Parasites Can Fight Auto - Immune Diseases

by Garreth Myers


Parasites have been known to cause numerous health problems right since the beginning. However, new studies now point towards the opposite, as scientists are trying to determine if certain parasites also have the ability to fight off and prevent autoimmune diseases, such as Rheumatoid Arthritis, Lupus, Type 1 Diabetes and Crohn’s Disease. Investigators are heading down this path because of the Hygiene Hypothesis.

An autoimmune disease is a medical condition that occurs when your immune system attacks perfect healthy organs and tissues. The exact causes of this problem are still not clear, but one theory suggests that it could occur due to the presence of certain microorganisms like bacteria and viruses in the body. Some may also develop this disease because it runs in their families.

The treatment of an autoimmune disease depends upon the type and the severity of the problem. Most patients are prescribed medication like corticosteroids, mycophenolate, azathioprine, sirolimus, tacrolimus or cyclophisphamide in addition to therapies and if required blood transfusion.

However, a rarely-found intestinal parasite known as “helminthes” is also being investigated as a possible cure for autoimmune diseases. William Gause, the Immunologist at Rutgears New Jersey Medical School, is currently investigating how the human body responds to these parasitic worms.

Nature Reviews Immunology published an article written by Gause as well as his colleagues from the University Of Edinburgh and The National Institutes of Health. The article stated that the helminthes presence right through all the millennia of human evolution has possibly triggered off an immune response, known as Type 2 immunity. This includes improved immunity of the respiratory pathways that control autoimmune disease-causing inflammation. The researchers of this study claim that immune reaction seems to develop in a way that it quickly repairs wounds that have been caused by these invaders as they travel through the body. They add that someday, the components of Type 2 immune response may indeed be used to enhance the healing process of wounds. Moreover, this response stimulates those regulatory networks in the body that block adverse immune reactions or inflammation.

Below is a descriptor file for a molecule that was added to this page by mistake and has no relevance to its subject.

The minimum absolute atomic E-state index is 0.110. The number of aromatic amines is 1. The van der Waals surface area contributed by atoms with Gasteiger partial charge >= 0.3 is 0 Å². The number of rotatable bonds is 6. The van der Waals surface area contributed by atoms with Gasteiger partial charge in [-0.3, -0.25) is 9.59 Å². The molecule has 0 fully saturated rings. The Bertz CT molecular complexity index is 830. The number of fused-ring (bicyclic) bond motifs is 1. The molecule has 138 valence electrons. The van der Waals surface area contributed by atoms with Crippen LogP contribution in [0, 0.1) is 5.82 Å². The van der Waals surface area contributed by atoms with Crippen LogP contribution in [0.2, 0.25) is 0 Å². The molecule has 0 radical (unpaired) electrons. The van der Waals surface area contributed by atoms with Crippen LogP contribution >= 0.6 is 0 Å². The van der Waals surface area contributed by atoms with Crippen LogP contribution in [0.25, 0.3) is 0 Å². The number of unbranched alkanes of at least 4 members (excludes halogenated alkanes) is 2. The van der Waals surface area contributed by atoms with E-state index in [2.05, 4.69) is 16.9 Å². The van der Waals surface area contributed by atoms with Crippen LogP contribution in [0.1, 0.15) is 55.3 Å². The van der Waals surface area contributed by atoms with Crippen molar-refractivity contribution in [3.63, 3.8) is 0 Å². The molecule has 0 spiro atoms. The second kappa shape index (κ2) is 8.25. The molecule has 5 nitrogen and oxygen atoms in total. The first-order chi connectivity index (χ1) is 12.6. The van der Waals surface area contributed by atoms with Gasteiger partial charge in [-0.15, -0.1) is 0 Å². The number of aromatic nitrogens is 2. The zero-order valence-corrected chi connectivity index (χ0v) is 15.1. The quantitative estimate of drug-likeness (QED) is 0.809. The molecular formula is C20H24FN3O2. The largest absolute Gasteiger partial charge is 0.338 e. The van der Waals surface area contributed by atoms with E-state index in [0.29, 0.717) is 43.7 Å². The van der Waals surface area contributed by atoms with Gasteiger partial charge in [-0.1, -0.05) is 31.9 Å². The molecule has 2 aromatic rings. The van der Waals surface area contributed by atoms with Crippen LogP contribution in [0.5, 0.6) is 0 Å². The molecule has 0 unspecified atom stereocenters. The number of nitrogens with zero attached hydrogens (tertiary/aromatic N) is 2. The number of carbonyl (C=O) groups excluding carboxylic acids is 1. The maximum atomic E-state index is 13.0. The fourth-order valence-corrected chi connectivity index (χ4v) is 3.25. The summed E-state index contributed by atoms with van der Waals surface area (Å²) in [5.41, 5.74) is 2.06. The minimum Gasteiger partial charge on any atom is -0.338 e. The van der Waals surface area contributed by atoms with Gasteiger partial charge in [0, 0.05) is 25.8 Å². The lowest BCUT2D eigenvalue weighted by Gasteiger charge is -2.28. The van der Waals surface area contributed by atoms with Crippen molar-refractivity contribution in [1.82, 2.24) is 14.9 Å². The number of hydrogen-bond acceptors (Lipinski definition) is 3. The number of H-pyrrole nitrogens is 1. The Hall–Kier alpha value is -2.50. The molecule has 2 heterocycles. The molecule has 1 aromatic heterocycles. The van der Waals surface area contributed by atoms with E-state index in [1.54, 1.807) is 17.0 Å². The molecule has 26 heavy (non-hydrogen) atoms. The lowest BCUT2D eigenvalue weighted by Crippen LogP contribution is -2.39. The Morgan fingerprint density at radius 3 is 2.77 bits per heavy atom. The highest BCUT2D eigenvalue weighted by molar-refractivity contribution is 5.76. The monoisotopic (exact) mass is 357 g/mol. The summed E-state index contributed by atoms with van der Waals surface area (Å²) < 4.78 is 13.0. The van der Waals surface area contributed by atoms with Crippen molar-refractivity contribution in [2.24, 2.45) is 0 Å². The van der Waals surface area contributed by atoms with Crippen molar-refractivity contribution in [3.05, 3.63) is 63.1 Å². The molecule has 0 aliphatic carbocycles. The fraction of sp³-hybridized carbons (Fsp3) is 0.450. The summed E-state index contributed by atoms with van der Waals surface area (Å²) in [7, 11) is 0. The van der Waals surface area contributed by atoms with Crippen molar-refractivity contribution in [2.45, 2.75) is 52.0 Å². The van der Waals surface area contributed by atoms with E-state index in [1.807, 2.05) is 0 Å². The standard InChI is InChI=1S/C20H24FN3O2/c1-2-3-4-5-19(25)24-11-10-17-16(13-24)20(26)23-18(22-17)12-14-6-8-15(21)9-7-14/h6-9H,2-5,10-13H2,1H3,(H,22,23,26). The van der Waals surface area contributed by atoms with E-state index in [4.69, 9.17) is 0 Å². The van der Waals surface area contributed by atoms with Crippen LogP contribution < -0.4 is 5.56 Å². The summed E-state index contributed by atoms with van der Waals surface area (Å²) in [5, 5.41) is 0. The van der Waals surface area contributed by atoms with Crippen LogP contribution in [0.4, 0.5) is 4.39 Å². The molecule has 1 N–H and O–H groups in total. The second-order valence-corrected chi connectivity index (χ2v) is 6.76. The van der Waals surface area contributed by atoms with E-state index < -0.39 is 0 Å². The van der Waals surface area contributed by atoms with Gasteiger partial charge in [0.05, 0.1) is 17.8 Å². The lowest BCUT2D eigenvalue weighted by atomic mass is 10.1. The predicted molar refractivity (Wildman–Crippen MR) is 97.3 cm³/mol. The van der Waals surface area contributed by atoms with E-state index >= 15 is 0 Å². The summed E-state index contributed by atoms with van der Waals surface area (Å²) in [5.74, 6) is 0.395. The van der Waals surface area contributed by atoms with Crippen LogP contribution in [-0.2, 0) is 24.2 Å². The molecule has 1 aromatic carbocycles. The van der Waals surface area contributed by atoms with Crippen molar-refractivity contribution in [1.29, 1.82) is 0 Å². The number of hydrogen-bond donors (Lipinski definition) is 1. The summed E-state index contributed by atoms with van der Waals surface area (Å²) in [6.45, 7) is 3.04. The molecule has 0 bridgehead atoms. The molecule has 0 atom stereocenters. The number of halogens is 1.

In Gause’s words, they would now like to “harness the components of type 2 immune response, for targeting the control of harmful inflammation, which causes autoimmune diseases such as inflammatory bowel disease and diabetes”. He adds that other health problems like cardiovascular diseases, fibrosis, metabolic disorders and allergies have also been linked to inflammatory responses. Therefore, discovering a new way to stimulate the Type 2 regulatory components could give them a whole new set of tools to control harmful inflammatory diseases.

In 2012, Gause and his team observed that compromised immune systems can be treated by introducing helminthes or their byproducts into body, for a short period of time. They arrived at this conclusion after a study in which they introduced these parasites into the bodies of mice. Their immune systems began producing cytokines, simply known as signaling molecules, which protected them against type-1 diabetes. This observation is quite close to that seen in human beings, living in developing countries, where helminthes infection is widespread, but cases of autoimmune diseases like diabetes are very low in comparison.

Gause summarizes his study by stating that if they find a controlled way to apply the benefits of helminthes on the immune system, the society may be free of inflammatory diseases, even when living conditions are hygienic and clean. 

Of course, Gause’s study still needs to go a long way before it can be conducive. Therefore, at this time, introducing a parasite into your body on purpose is like taking a drastic step. It is essential that you speak to your doctor about medical treatment options and preventative steps for autoimmune diseases.

References:

  1. http://www.nlm.nih.gov/medlineplus/ency/article/000816.htm
  2. Rutgers New Jersey Medical School

 


Warning: The reader of this article should exercise all precautionary measures while following instructions on the home remedies from this article. Avoid using any of these products if you are allergic to it. The responsibility lies with the reader and not with the site or the writer.
More articles from the Diseases and Ailments Category